Perhaps they never wanted to be. Mountaineers move towards the sun, higher and higher into the light. Cavers move away from the sun, deeper and deeper into the dark. It would be interesting to compare the psychology of the two groups. Some people belong to both, of course, and Tabor points out that exploring a super-cave is like climbing Everest in reverse. Except that Everest doesn’t drown people. Super-caves do, because to explore them cavers often have to don scuba-gear and swim through flooded tunnels and highly dangerous sumps. In that setting, mistakes and accidents that mean little in open water often become deadly. Like motorcyclists and heroin-addicts, cave-divers will tend to know a lot of people who died young.

And fear of dying can cause it: it’s easy to panic when the risks are so high and the pressures so great. Cave-diving is one of the biggest psychological challenges that a human being can face. Alexander Klimchouk and Bill Stone beat the odds, but only one of them could win the race Tabor describes here: reaching the lowest point on earth. Stone sought it in Mexico, Klimchouk in the Republic of Georgia. According to Tabor, Klimchouk won the race, but I’m not sure how anyone can be sure of that. The highest point on earth is easy to identify, but how can anyone be sure where the lowest point is?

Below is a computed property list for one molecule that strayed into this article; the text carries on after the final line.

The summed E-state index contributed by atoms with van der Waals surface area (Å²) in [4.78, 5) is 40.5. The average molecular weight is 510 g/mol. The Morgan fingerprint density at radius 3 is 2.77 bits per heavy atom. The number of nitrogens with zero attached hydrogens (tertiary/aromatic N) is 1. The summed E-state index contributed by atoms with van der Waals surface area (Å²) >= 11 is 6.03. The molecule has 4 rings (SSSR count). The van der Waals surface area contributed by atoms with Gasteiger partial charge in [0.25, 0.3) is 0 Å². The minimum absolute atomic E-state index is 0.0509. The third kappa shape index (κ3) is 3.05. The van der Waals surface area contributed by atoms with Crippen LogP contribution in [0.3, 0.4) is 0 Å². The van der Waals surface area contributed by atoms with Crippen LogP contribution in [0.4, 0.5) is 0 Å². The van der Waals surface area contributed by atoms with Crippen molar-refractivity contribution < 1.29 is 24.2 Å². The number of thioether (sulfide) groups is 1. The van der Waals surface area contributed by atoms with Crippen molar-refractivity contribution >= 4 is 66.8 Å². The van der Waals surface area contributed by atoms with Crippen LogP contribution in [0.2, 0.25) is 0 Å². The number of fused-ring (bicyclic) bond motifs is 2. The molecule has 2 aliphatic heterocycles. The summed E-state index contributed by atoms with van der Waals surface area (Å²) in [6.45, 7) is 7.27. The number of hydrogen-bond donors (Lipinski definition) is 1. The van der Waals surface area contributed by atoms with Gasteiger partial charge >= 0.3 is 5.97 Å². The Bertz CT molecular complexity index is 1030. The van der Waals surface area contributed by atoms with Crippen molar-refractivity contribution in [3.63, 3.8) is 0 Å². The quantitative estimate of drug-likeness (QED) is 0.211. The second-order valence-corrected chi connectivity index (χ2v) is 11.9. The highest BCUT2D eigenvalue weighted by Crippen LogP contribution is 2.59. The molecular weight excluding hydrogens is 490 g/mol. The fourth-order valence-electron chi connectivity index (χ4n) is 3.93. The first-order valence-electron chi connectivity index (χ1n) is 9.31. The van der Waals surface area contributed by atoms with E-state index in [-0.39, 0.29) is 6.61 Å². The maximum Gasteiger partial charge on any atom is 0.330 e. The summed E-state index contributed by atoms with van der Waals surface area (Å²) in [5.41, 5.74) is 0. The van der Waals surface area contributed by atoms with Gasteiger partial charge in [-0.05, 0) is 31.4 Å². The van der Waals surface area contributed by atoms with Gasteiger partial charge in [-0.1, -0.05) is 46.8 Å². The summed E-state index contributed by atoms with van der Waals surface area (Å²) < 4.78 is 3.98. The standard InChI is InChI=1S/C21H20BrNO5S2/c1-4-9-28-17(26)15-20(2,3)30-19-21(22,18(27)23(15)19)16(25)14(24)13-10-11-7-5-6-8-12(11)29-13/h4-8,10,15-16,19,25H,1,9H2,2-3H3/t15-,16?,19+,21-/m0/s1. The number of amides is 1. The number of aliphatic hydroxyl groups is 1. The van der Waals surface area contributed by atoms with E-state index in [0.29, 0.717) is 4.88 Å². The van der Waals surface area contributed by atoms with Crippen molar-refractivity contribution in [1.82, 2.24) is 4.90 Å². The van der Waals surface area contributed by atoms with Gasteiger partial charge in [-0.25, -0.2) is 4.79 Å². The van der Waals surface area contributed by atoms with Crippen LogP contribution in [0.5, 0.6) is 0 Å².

Geoscopes may eventually answer that question, but by the time we can peer deep into the earth using instruments, the depth-record set by Klimchouk’s expedition – 6,825 feet deep in Krubera Super-Cave – may have been far surpassed by a subterrene, or earth-invading equivalent of a submarine. If that happens, earth-explorers will face a new problem: not cold, but heat. Rocks are still solid at 6,825 feet and we still know very little about molten depths of the earth. That’s why earthquakes are still impossible to predict. Klimchouk and Stone haven’t made great advances in geology, but they wanted to be seen as scientist-explorers, not as explorer-adventurers.

They found adventure all the same and Tabor points out that they stand in the tradition of men like Roald Amundsen, Edmund Hillary and Neil Armstrong. That tradition is coming to an end: up till now, technology has assisted minds and muscles. In future, it will re-shape them. Humans will turn into superhumans. And perhaps that will mean the end of exploration and adventure. Blind Descent may be a record of one of the last great triumphs of the old human race. If so, it’s an appropriate record: intelligent, well-written and vivid. There are some breathlessness and journalistic licence too, but Blind Descent is a good book about great feats.